Deconstructing RAW – Part I

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What is RAW, how is it used and why should you use it? These are questions I will try to address in this article, beginning with the question: What is a raw file?

A modern day sensor is patterned like this:

Each pixel only passes through one color, like this:

However, an image needs three colors per pixel, like this:

An image in which each pixel has all three colors defined is called a raster image or bitmap. Such an image is written into a file one pixel at a time, with each pixel having three values for Red, Green and Blue:

On the other hand, the data coming out of a sensor will have only one color per pixel. This data, when written into a file, is called a RAW file. This data is usually ‘treated’ by sophisticated algorithms to cook up a raster RGB image. Many cameras, however, also offers the raw file directly to the end user, who can then use third party programs or algorithms to cook up their own versions of a raster RGB image.

A typical raw file created from a bayer sensor will be one-thirds the size of a full raster image of the same resolution. E.g., as we saw here, an uncompressed 2432×1366 12-bit raster file will be around 15 MB. A raw file for the same resolution should be about 5 MB – this is the size of a 12-bit CinemaDNG file from the Blackmagic Cinema Camera.

Don’t forget that different file formats have different metadata requirements and structures, and this additional data will cause a 5% to 10% variance – but usually no more. Some forms of metadata are:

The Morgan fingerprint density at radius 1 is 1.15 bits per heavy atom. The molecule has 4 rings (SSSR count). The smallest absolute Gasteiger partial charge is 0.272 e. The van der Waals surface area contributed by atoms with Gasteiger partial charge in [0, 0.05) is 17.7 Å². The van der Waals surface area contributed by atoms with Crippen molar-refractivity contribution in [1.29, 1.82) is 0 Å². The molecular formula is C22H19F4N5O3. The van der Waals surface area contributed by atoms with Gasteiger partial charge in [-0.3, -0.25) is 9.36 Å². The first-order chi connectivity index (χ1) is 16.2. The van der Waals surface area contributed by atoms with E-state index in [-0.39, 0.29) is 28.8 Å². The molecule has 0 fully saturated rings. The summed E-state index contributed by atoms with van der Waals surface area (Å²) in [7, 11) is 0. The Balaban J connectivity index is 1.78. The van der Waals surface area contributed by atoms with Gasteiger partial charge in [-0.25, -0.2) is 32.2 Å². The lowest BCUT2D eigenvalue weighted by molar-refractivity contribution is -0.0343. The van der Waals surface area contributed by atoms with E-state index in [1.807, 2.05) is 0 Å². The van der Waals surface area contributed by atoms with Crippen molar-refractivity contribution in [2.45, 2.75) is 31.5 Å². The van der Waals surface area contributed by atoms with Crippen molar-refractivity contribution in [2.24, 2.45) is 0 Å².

• Header information
  • EXIF information from the camera
  • Miscellaneous information from the camera
  • Proprietary information
  • Thumbnails or compressed images
  • Metadata of metadata!

If another kind of sensor is used, like the Foveon sensor used in the Sigma SD1, with 12-bit lossless RAW, the raster image should be 63.3 MB, and the raw file should be the same size. However, in practice, the raw file is approximately 45 MB, or 30% less. It is likely that the raw file is already a processed version of the raw data.

What is this ‘processing’ that must be done to a raw file? In layman’s terms, we can call this processing demosaicing – even though for sensors like Foveon there is no mosaic to demosaic.

No matter what the sensor type, demosaicing must always be performed on the raw data to get an RGB raster image. The algorithm, software or hardware that does this is usually called a Raw converter.

There is a lot of misinformation going about the internet, about raw being an ideal format. But even my simple description should have pointed out one important fact – even raw files can be ‘cooked’. Just because your file is raw doesn’t mean you have access to pristine information from the sensor. Very few camera manufacturers give you unbiased access to sensor data.

Another fact to note is that a sensor performs an analog to digital (ADC) conversion. If you’ve read Driving Miss Digital, you will have learnt that this process can also be fudged to misinform consumers. This is especially true when some manufacturers claim 14-bit or 16-bit processing in their cameras – don’t be fooled by such claims. One should always investigate for themselves on what is truly being offered in a raw file.

In the next part I will take a look at how certain manufacturers use RAW files.

2 replies on “Deconstructing RAW – Part I”

  1. Thank you! Very helpful. I have a GH4 and a7s, and I always want to get my hands on a Black Magic Cinema camera that shoots RAW.

  2. Pingback: How to Work with Redcode RAW R3D Footage | roberto cimatti

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